A Crisis Management ACT-ion Plan for COVID-19
I hope you’re safe and reading this from the comfort of home. We’re living in unprecedented times filled with economic disruption and uncertainty. I predict individuals and businesses will emerge from the COVID-19 pandemic fundamentally changed in their beliefs and values that this will impact business models in unforeseen ways. What will never change, however, is how a business communicates with the public and their employees during times of great change. Businesses face challenges every day that causes them to have to look at life differently and adapt to new ways of thinking. Now, more than ever, this shift cannot happen without carefully weighing how to communicate effectively when it matters the most.
When we’re sought out to counsel clients during a crisis, a simple acronym forms the foundation of our crisis response plan – ACT or Authenticity, Consistency and Transparency.
Taken alone, ACT states what a business must do during a time of crisis, Take Action! Often times when a crisis arises, the knee-jerk reaction is to want to put your head down and hope it will go away. Many businesses enter into a state of crisis paralysis where they pause all communications or ignore the crisis entirely. I will tell you, there is always a better way. In fact, not taking any action at all will likely cause problems of its own later for you. The key is to have a crisis management process in place so that if a crisis were to arise, your business can focus on its communication strategy and developing innovative solutions for your clients.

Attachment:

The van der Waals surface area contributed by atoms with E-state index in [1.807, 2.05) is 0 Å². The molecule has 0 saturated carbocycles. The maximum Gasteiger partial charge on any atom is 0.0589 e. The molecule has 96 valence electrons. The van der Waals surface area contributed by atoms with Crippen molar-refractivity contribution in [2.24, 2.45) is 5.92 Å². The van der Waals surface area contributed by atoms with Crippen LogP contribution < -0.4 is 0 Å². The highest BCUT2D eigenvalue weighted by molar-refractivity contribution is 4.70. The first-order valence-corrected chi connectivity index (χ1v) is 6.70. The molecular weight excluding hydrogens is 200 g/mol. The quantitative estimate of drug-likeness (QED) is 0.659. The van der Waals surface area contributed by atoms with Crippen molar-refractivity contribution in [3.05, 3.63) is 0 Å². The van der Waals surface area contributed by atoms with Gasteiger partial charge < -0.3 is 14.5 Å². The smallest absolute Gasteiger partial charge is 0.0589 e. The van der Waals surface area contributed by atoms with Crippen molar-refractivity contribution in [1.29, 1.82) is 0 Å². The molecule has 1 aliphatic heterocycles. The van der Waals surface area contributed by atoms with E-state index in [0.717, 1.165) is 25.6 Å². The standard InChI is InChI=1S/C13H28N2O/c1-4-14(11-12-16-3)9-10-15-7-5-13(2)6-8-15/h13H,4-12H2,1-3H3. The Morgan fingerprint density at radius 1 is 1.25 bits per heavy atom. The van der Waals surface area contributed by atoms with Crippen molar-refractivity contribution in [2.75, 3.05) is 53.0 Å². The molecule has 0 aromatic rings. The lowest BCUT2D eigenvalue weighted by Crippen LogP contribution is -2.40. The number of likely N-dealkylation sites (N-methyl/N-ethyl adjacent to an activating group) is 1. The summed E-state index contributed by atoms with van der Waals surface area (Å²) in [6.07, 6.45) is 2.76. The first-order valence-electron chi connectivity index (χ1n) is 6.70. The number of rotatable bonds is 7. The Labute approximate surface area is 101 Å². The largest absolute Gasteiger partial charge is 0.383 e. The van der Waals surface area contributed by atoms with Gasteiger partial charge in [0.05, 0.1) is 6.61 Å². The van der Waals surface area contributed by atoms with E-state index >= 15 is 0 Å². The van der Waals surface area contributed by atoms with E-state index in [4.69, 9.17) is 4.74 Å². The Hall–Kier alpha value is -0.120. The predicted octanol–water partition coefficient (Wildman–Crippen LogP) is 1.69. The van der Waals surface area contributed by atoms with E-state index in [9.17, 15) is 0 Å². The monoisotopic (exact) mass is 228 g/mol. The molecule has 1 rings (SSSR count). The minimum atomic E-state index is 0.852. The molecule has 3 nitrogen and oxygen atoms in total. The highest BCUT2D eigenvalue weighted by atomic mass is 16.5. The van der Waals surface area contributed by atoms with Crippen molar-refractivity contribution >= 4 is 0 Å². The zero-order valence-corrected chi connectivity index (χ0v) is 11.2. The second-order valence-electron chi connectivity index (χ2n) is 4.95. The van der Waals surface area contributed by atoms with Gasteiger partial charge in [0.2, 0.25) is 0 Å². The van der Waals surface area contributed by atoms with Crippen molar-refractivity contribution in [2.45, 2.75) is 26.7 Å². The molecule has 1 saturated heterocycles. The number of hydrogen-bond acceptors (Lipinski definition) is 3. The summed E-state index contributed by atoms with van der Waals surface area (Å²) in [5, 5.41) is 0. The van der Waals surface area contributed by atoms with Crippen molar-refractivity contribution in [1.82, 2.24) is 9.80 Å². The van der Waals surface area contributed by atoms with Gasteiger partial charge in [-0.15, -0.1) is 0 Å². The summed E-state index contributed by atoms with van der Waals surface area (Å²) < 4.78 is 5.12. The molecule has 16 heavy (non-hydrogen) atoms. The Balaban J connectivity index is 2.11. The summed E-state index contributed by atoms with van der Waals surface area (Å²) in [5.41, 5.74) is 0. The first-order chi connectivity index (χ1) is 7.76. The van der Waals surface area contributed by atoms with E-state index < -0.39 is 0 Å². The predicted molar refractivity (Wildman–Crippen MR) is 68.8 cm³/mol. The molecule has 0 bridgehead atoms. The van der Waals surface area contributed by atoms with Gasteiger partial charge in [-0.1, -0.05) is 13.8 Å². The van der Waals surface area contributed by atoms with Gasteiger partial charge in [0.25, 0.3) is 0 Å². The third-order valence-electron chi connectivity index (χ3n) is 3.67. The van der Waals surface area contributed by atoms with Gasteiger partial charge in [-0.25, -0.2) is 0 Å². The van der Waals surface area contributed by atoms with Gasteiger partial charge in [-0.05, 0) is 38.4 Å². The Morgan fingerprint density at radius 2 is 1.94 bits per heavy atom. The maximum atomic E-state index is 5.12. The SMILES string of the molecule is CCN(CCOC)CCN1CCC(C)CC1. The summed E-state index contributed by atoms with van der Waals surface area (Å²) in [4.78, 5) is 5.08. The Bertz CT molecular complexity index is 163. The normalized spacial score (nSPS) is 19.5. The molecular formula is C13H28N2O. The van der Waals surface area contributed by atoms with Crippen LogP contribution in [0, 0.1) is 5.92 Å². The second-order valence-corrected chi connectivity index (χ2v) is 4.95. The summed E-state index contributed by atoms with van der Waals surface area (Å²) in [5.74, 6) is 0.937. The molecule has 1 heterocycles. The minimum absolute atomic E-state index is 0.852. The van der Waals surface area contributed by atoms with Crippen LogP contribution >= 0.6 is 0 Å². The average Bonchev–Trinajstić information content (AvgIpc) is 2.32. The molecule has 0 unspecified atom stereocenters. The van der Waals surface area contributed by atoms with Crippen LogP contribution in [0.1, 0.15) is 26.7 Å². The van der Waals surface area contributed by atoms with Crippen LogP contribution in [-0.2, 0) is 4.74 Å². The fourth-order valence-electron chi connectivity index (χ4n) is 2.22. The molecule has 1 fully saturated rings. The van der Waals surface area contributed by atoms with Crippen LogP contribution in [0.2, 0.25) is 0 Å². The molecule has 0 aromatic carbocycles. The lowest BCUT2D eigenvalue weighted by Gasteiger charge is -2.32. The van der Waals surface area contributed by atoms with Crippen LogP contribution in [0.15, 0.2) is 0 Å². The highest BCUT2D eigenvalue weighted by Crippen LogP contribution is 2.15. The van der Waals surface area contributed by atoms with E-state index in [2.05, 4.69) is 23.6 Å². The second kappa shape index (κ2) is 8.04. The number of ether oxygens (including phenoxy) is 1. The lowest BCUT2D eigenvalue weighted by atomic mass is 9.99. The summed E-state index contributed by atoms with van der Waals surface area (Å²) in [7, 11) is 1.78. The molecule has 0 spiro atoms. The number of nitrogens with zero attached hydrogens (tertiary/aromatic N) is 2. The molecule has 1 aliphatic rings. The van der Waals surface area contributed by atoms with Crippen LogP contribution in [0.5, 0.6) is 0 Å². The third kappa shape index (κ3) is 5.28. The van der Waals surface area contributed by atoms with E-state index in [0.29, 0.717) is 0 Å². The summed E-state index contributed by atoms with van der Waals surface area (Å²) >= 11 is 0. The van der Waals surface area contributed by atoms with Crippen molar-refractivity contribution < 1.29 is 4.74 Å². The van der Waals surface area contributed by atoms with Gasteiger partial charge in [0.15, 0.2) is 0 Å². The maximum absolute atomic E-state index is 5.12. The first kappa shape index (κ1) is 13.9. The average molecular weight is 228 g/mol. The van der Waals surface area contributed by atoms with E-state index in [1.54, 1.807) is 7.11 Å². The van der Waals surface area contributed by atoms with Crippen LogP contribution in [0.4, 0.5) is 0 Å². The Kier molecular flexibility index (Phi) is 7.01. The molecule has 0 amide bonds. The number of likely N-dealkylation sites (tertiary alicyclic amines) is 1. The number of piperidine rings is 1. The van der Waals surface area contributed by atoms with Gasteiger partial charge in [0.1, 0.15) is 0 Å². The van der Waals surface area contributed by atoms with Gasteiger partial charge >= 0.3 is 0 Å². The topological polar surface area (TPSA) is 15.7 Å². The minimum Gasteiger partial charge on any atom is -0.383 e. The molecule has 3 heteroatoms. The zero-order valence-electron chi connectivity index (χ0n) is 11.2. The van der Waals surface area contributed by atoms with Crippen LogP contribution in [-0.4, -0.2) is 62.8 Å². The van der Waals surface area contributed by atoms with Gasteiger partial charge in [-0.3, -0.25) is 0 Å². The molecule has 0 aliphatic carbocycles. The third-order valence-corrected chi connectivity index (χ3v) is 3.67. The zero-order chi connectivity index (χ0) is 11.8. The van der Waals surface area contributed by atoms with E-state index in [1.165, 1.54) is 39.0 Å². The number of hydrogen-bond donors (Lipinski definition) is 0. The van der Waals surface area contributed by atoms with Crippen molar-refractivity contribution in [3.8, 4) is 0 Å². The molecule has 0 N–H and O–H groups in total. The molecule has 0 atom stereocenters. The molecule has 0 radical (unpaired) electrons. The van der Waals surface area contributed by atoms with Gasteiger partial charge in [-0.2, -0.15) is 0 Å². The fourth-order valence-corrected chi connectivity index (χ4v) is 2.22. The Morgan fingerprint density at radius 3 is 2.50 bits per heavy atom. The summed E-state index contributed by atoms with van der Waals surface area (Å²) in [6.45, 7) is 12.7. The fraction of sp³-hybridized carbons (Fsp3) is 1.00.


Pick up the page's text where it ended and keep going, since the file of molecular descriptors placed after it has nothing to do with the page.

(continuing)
There are a multitude of things you can do behind the scenes to prepare to meet a crisis head-on before you address it publicly, such as developing a business continuity plan, internal talking points for senior leadership, board members and/or employees, response training, preparing media statements and other communications materials including website messaging and social media posts. Additionally, you should have a crisis response team in place who knows what assets need to be developed as part of your crisis communication plan so that your business can act in a timely manner.
If the situation later necessitates the need to go public, the action you took to prepare will place you in a much stronger position to face the issue with a cool and level head. In short, take charge and don’t be afraid to tell your own bad news first. Being bold in this way enables you to take control of your crisis by telling your story from the get-go in a way that is authentic to you and your business, is consistent in how you address your employees and customers on a daily basis, and is transparent in enough to leave little to no doubt of the true sincerity of your message. Granted, each crisis situation is different and like an onion, where many layers need to be pulled back to understand and deal with the issue at hand. But, using ACT can spur you to look at a crisis differently. Rather than being a situation to fear, it can be an opportunity to define what you stand for as a business.